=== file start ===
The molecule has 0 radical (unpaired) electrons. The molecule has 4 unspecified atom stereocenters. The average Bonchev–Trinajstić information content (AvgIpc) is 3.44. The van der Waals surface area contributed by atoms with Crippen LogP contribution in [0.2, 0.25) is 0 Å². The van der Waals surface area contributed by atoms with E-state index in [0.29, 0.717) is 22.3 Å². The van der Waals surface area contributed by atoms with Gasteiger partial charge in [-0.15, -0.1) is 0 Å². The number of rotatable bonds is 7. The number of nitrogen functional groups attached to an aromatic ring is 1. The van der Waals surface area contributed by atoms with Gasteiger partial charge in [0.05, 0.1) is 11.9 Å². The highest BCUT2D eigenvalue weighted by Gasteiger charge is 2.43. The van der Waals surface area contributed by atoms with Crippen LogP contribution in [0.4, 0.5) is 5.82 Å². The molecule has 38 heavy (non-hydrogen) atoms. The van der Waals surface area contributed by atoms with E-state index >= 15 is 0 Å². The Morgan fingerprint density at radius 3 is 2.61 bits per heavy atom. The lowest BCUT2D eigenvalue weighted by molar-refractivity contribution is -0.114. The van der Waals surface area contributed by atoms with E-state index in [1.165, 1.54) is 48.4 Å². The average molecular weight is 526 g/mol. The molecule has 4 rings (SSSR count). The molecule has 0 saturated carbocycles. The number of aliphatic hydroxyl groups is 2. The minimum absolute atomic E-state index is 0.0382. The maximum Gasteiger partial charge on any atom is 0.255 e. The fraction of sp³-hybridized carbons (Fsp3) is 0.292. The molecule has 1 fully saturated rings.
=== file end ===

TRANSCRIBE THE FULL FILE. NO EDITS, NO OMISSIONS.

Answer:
The molecule has 0 radical (unpaired) electrons. The molecule has 4 unspecified atom stereocenters. The average Bonchev–Trinajstić information content (AvgIpc) is 3.44. The van der Waals surface area contributed by atoms with Crippen LogP contribution in [0.2, 0.25) is 0 Å². The van der Waals surface area contributed by atoms with E-state index in [0.29, 0.717) is 22.3 Å². The van der Waals surface area contributed by atoms with Gasteiger partial charge in [-0.15, -0.1) is 0 Å². The number of rotatable bonds is 7. The number of nitrogen functional groups attached to an aromatic ring is 1. The van der Waals surface area contributed by atoms with Gasteiger partial charge in [0.05, 0.1) is 11.9 Å². The highest BCUT2D eigenvalue weighted by Gasteiger charge is 2.43. The van der Waals surface area contributed by atoms with Crippen LogP contribution in [0.4, 0.5) is 5.82 Å². The molecule has 38 heavy (non-hydrogen) atoms. The van der Waals surface area contributed by atoms with E-state index >= 15 is 0 Å². The Morgan fingerprint density at radius 3 is 2.61 bits per heavy atom. The lowest BCUT2D eigenvalue weighted by molar-refractivity contribution is -0.114. The van der Waals surface area contributed by atoms with E-state index in [1.165, 1.54) is 48.4 Å². The average molecular weight is 526 g/mol. The molecule has 4 rings (SSSR count). The molecule has 0 saturated carbocycles. The number of aliphatic hydroxyl groups is 2. The minimum absolute atomic E-state index is 0.0382. The maximum Gasteiger partial charge on any atom is 0.255 e. The fraction of sp³-hybridized carbons (Fsp3) is 0.292. The molecule has 1 fully saturated rings.